SHANGHAI (AdAgeChina.com) -- How are Chinese youth different from those in Europe? How do their perceptions of the global economic crisis differ? We recently interviewed a group of urban Chinese and European creatives, all whom were under 30. The difference in their outlook on life was astounding.
While young middle-class Chinese tend to be excited about the future, energized by the opportunity and invigorated to work hard, their European counterparts have a much dimmer view on the world and their place in it. Chinese, on the whole, remain very positive regardless of the economic crisis.
Listen to the words of this 25-year-old office worker in Shanghai:
"I hear people say that this isn't the worst part about the financial crisis yet and that 2009 will be really bad. I feel that the people around me are not very affected, but just some friends in particular industries such as finance or the car industry experience more effects. But my family and myself are quite fine. I don't think China will suffer as much as America or Europe, just that things will not be as prosperous as before. So, there's really no need to fear."
Her views are echoed by many of her contemporaries. Chinese want it all and feel much more pressured to succeed and live up to expectations than young Europeans, partly as a result of the one-child policy. All the young Chinese we interviewed were born after 1979, when that policy was instituted.
Importantly, responsibility towards their parents and family weighs heavily on their conscience.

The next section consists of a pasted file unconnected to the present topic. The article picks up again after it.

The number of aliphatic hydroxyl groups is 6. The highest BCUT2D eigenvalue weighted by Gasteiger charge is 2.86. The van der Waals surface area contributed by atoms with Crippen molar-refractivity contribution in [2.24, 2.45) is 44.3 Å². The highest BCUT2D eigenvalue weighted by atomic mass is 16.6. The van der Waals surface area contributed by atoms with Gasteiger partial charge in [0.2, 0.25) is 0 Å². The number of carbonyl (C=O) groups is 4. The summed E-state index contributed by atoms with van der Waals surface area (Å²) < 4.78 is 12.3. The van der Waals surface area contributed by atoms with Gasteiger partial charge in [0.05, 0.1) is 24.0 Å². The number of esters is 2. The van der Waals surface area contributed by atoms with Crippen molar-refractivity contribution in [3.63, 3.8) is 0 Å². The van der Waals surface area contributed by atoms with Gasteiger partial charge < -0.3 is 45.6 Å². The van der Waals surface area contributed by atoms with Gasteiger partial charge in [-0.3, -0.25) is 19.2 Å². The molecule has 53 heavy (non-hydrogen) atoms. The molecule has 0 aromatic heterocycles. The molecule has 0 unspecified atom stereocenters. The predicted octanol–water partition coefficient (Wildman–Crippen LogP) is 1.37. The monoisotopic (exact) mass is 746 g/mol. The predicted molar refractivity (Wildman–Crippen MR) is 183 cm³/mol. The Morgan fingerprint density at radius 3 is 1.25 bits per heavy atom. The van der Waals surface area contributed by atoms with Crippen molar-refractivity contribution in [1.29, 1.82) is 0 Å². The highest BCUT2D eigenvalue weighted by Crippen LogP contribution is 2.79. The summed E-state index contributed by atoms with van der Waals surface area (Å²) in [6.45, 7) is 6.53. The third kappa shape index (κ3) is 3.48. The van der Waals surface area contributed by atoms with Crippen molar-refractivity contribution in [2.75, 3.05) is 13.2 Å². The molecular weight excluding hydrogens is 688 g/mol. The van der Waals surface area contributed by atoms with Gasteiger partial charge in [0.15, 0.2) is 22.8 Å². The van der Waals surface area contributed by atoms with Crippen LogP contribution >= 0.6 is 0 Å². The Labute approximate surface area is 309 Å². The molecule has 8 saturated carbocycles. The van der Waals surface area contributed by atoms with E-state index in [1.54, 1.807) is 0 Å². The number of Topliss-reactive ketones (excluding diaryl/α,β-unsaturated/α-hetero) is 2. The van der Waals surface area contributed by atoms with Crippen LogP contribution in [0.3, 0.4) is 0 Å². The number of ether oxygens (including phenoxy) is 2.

Europeans, on the other hand, joke about wanting to get away from their parents and be more independent. Many of the youths DDB has spoken to in Europe describe work as a "chore" to pay the bills and cite their social life as the most important aspect of their life.
In terms of ambition, many Europeans simply said they were not ambitious, they just want to have fun. They don't have a three-to-five-year plan and prefer to take each day as it comes.
In contrast, all of the Chinese interviewed by DDB list owning a home as their first dream, followed by a car and perhaps a pet. They have high material aspirations as well as the drive to succeed academically and professionally too. They are not decreasing their spending even if newspapers are full of stories about the global meltdown.
Here are a few more clues to understand the Chinese mindset.
Chinese are driven. They aspire to lifestyle and high quality objects. They are always looking for a better tomorrow. It's out with the old, in with the new and make my life better.
Chinese are stressed. Along with striving for a better life comes the fear of missing out on life's opportunities. This generates high levels of anxiety.
Chinese are competitive. That fear of missing out makes them competitive and hungry for success. They will take extreme measures to out-do the competition.
What defines success in China today? Simple..becoming rich. Chinese have embraced materialism and consumerism with passion. Deng Xiaoping, the de facto leader of the People's Republic of China from 1978 until the early 1990s, opened the floodgates nearly thirty years ago with the now legendary line, "To get rich is glorious."
European youth tend to have a more holistic approach to their lives, looking for more idealistic rather than material fulfillment. Europeans are far more pessimistic about the future due to the global economic slowdown, while their Chinese counterparts remain positive and bullish.
Dick van Motman is president-CEO, China of DDB Group, which includes DDB, Tribal DDB and RAPP. He is based in Shanghai.
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